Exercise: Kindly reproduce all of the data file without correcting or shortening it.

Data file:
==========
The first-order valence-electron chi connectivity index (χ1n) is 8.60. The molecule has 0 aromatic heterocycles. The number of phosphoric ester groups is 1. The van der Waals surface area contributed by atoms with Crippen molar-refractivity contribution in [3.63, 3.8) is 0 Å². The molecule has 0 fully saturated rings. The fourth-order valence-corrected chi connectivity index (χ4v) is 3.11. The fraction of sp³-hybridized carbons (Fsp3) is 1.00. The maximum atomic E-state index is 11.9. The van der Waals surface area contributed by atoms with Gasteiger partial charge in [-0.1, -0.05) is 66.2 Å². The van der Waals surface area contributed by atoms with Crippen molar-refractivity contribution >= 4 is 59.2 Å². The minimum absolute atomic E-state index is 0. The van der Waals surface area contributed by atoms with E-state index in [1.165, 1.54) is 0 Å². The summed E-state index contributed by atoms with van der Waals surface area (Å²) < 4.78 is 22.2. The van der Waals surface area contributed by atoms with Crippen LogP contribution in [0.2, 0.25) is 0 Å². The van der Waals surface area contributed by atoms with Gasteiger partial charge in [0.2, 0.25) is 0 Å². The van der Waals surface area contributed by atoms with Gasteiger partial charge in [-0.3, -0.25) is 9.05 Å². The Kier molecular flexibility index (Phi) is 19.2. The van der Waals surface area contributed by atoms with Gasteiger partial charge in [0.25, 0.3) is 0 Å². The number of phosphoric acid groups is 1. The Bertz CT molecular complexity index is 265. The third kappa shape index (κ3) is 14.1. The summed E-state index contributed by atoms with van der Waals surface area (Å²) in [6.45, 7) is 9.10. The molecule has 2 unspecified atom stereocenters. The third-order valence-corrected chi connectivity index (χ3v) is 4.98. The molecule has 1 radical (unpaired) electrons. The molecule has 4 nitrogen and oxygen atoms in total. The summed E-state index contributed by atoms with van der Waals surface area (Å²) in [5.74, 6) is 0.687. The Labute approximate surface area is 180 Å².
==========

The first-order valence-electron chi connectivity index (χ1n) is 8.60. The molecule has 0 aromatic heterocycles. The number of phosphoric ester groups is 1. The van der Waals surface area contributed by atoms with Crippen molar-refractivity contribution in [3.63, 3.8) is 0 Å². The molecule has 0 fully saturated rings. The fourth-order valence-corrected chi connectivity index (χ4v) is 3.11. The fraction of sp³-hybridized carbons (Fsp3) is 1.00. The maximum atomic E-state index is 11.9. The van der Waals surface area contributed by atoms with Gasteiger partial charge in [-0.1, -0.05) is 66.2 Å². The van der Waals surface area contributed by atoms with Crippen molar-refractivity contribution >= 4 is 59.2 Å². The minimum absolute atomic E-state index is 0. The van der Waals surface area contributed by atoms with E-state index in [1.165, 1.54) is 0 Å². The summed E-state index contributed by atoms with van der Waals surface area (Å²) < 4.78 is 22.2. The van der Waals surface area contributed by atoms with Crippen LogP contribution in [0.2, 0.25) is 0 Å². The van der Waals surface area contributed by atoms with Gasteiger partial charge in [0.2, 0.25) is 0 Å². The van der Waals surface area contributed by atoms with Gasteiger partial charge in [-0.3, -0.25) is 9.05 Å². The Kier molecular flexibility index (Phi) is 19.2. The van der Waals surface area contributed by atoms with Gasteiger partial charge in [0.25, 0.3) is 0 Å². The number of phosphoric acid groups is 1. The Bertz CT molecular complexity index is 265. The third kappa shape index (κ3) is 14.1. The summed E-state index contributed by atoms with van der Waals surface area (Å²) in [6.45, 7) is 9.10. The molecule has 2 unspecified atom stereocenters. The third-order valence-corrected chi connectivity index (χ3v) is 4.98. The molecule has 1 radical (unpaired) electrons. The molecule has 4 nitrogen and oxygen atoms in total. The summed E-state index contributed by atoms with van der Waals surface area (Å²) in [5.74, 6) is 0.687. The Labute approximate surface area is 180 Å².